Dose Escalation During the First Year of Long-Term Opioid Therapy for Chronic Pain

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To identify patient factors and health care utilization patterns associated with dose escalation during the first year of long-term opioid therapy for chronic pain.


Retrospective cohort study using electronic health record data.


University health system.


Opioid naïve adults with musculoskeletal pain who received a new outpatient opioid prescription between July 1, 2011 and June 30, 2012 and stayed on opioids for 1 year.


Mixed-effects regression was used to estimate patients' rate of opioid dose escalation. Demographics, clinical characteristics, and health care utilization for patients with and without dose escalation were compared.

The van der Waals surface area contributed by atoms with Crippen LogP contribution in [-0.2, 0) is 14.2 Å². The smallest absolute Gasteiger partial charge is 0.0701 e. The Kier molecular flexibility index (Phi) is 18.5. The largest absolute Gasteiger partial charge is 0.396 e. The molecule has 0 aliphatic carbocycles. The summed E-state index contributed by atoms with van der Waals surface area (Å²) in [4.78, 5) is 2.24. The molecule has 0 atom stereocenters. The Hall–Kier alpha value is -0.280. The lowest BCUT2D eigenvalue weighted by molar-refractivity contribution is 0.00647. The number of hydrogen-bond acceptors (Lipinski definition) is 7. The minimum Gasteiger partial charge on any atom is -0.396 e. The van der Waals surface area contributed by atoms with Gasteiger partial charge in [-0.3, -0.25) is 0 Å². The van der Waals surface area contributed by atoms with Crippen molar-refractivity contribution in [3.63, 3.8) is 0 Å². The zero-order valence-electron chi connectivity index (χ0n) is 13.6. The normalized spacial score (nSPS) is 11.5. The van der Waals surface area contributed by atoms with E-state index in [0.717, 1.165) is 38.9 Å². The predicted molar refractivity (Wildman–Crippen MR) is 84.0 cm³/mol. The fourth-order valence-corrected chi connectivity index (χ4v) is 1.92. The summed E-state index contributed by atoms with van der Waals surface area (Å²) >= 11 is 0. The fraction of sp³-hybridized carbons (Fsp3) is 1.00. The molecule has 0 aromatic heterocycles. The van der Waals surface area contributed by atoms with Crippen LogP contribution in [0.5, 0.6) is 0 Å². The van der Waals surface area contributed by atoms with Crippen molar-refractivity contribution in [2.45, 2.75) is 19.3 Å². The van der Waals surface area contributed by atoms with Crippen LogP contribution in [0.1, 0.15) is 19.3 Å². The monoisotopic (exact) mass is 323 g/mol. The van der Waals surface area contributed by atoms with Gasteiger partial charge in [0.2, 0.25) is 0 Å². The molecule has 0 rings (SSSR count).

Twenty-three (9%) of 246 patients in the final cohort experienced dose escalation (defined as an increase in mean daily opioid dose of ≥30-mg morphine equivalents over 1 year). Compared with patients without dose escalation, patients with escalation had higher rates of substance use diagnoses (17% vs 1%,P= 0.01) and more total outpatient encounters (51 vs 35,P= 0.002) over 1 year. Differences in outpatient encounters were largely due to more non face-to-face encounters (e.g., telephone calls, emails) among patients with dose escalation. Differences in age, race, concurrent benzodiazepine use, and mental health diagnoses between patients with and without dose escalation were not statistically significant. Primary care clinicians prescribed 89% of opioid prescriptions.


Dose escalation during the first year of long-term opioid therapy is associated with higher rates of substance use disorders and more frequent outpatient encounters, especially non face-to-face encounters.

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